Growing up, many of us were taught that if you saved comic books or got a famous athlete’s autograph you would be able to sell it later for lots of money. Well, selling for lots of money they are. Scroll through Amazon’s entertainment collectibles section and you’ll find a Hazmat suit signed by the cast of Breaking Bad selling for $1,249 (it’s not even the suit from the show!), a pair of gloves worn by John Wayne for $35,000, and a pair of Vulcan ears worn by Robin Curtis when she played Mr. Spock’s protégé, Lt. Saavik, on Star Trek III: the Search for Spock — those are going for $2,995, a deal! But why are people so obsessed with owning these types of items?

A new study finds that we Americans are just that into individualism. Everything we consider our own, such as our pets, clothes, hobbies, and other belongings define who we are and what we do. Owning a piece of a celebrity is part of that — even if that piece is only the DNA on the inside of a hat.

But it goes further than that, according to the researchers, who say that the real reason we value something like Justin Timberlake’s uneaten French toast (it sold for over $1,000 in 2000) over the French toast you cooked this morning is because of “valuing contagion,” or the law of contagion — the belief that some magical power will transfer their essence through their belonging. Contagion is a pretty popular belief developed throughout childhood in the West, the authors wrote.

Meanwhile, the other group the authors studied lived in India, in communities that took a more collective mindset, placing emphasis on interdependence. In experiments between Westerners and Indians, they asked participants to place values on a painting by a famous artist, a sweater once worn by John F. Kennedy, a dinosaur bone, and a moon rock. Then, they told participants that a machine had been invented that could produce exact duplicates of the objects.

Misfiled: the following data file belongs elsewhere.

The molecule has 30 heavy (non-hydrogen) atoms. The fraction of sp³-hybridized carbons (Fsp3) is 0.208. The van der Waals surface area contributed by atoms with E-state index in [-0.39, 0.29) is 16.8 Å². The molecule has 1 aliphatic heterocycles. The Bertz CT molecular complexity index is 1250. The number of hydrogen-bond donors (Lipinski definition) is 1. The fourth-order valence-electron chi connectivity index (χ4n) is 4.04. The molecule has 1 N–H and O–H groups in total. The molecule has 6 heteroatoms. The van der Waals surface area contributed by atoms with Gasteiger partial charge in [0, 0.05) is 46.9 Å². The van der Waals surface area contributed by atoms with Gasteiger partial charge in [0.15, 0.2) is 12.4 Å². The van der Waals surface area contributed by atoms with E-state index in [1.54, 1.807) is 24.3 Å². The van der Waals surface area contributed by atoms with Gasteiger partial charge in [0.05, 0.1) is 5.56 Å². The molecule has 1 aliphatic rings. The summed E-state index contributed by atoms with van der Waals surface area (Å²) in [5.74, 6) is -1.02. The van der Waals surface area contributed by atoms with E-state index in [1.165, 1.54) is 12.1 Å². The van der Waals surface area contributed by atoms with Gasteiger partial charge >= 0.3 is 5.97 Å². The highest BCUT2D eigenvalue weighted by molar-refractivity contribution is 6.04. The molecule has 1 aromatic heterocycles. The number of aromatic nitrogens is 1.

Both groups agreed upon similar, higher values for the authentic bone and moon rock, and also agreed that the authentic painting was worth more — Westerners placed a slightly higher value on this item. But when it came to J.F.K.’s sweater, Westerner’s valued it far more than the duplicate, while Indians believed they were one and the same. The researchers then did the same experiment on a different group to control for the fact that J.F.K. was an American president, and told participants the sweater had come from their favorite celebrity. Still, the findings were consistent.

“This paper provides the first empirical demonstration that contagion items are attributed greater monetary valuation in the West than in the East,” the authors concluded. They said that it’s not because of the value associated with authenticity, but because Western culture values individualism while Eastern cultures value collectivism. “These findings have important implications for our understanding of cultural variance in the extended-self concept and, more broadly, the psychological mechanisms underlying our preferences for authentic items.”

Source: Gjersoe N, Newman G, Chituc V, Hood B. Individualism and the Extended-Self: Cross-Cultural Differences in the Valuation of Authentic Objects. PLOS One. 2014.